Twenty years down the road and I am the teacher. Upon arrival at a Nigerian university to teach, one of the biggest shocks I received was neither the fearful and demoralized disposition of the vast majority of the students nor their laziness, corruption and lack of motivation, but the fact that in almost all classrooms I stood, on one side of the teaching board there was a notice board for Christian students association of that course and on the other, Muslim students association of the same course. Most of the notices were announcements on tutorials and had nothing to do with religion. I thought it was quite strange but it seemed normal throughout the university. In one of such classes, I noticed the sharp division, not only in the seating arrangement but in the bitter and unhealthy rivalry of participating in the lessons. Yet I taught biochemistry, the subject, not Islamic biochemistry or Christian biochemistry. I was shocked at how such divisions were accepted and sometimes even encouraged in centers of learning. It is probably worth speculating whether tolerance of such divisions forms part of the dynamics that led to the recent massacre of university students in Mubi, northen Nigeria. While the right of group identity and freedom of association must be protected, it is difficult to fathom such divisive attitudes. Suddenly it is my secondary school all over again.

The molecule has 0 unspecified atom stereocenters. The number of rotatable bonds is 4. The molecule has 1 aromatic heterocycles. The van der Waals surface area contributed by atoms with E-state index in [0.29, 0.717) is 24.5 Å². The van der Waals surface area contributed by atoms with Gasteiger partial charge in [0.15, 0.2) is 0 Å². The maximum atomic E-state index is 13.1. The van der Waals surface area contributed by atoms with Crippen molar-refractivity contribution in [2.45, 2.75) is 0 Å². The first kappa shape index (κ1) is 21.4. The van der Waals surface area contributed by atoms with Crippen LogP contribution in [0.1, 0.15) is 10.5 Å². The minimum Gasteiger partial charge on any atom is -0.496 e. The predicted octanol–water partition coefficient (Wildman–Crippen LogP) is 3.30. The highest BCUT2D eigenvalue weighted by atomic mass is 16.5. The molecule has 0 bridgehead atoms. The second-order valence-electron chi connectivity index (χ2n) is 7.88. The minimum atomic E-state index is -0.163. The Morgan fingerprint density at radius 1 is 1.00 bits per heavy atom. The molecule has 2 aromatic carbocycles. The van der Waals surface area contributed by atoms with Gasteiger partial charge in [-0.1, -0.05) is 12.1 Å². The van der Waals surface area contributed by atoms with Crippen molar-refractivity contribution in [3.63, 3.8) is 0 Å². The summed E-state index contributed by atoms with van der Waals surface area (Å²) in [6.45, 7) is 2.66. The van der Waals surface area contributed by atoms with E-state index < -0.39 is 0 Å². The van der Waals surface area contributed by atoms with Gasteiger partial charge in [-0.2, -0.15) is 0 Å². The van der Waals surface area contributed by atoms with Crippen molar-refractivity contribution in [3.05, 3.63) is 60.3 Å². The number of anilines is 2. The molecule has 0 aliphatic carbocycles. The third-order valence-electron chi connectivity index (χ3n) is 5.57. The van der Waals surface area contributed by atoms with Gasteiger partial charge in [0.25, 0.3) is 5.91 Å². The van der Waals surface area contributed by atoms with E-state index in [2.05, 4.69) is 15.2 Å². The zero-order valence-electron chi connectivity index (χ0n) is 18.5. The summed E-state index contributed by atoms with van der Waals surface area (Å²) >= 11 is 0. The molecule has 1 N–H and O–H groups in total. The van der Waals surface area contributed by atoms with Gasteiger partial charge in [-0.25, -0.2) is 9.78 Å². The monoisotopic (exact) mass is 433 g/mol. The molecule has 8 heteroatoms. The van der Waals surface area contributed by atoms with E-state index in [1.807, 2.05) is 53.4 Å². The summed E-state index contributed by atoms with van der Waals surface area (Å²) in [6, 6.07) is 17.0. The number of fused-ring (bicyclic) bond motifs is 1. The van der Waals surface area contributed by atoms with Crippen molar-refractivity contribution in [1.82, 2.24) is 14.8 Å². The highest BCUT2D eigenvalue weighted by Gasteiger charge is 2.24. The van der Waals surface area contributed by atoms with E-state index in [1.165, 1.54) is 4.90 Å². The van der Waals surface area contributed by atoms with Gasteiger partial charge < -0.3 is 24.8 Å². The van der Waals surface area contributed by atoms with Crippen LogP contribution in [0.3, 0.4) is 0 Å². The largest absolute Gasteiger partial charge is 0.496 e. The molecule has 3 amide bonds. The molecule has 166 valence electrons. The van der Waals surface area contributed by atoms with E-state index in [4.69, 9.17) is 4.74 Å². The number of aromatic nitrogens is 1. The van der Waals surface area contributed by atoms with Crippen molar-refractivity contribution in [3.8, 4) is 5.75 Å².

In the name of religion, you can do and say anything with minimum objection. The result of this conniving silence and negligence on larger society is telling. In the violence that has characterized Nigeria today; the mob effect of embracing any form of oppression and theft and denying the truth, provided religion is invoked; in the deliberate use of religion to commit and justify any form of atrocity, we have become a sick society. From denying the girl (and indeed many boys) their rights to education, to the way ordinary human beings are idolized and worshipped even when they are known to be common thieves, provided they wear some religious garment, we have become the most religiously hypocritical nation on earth. It is telling in the way we even name our children after murderous dictators and oppressors, because they invoke religion, even as some give their names as “dazzling so-and so” or “sweet so-and-so”.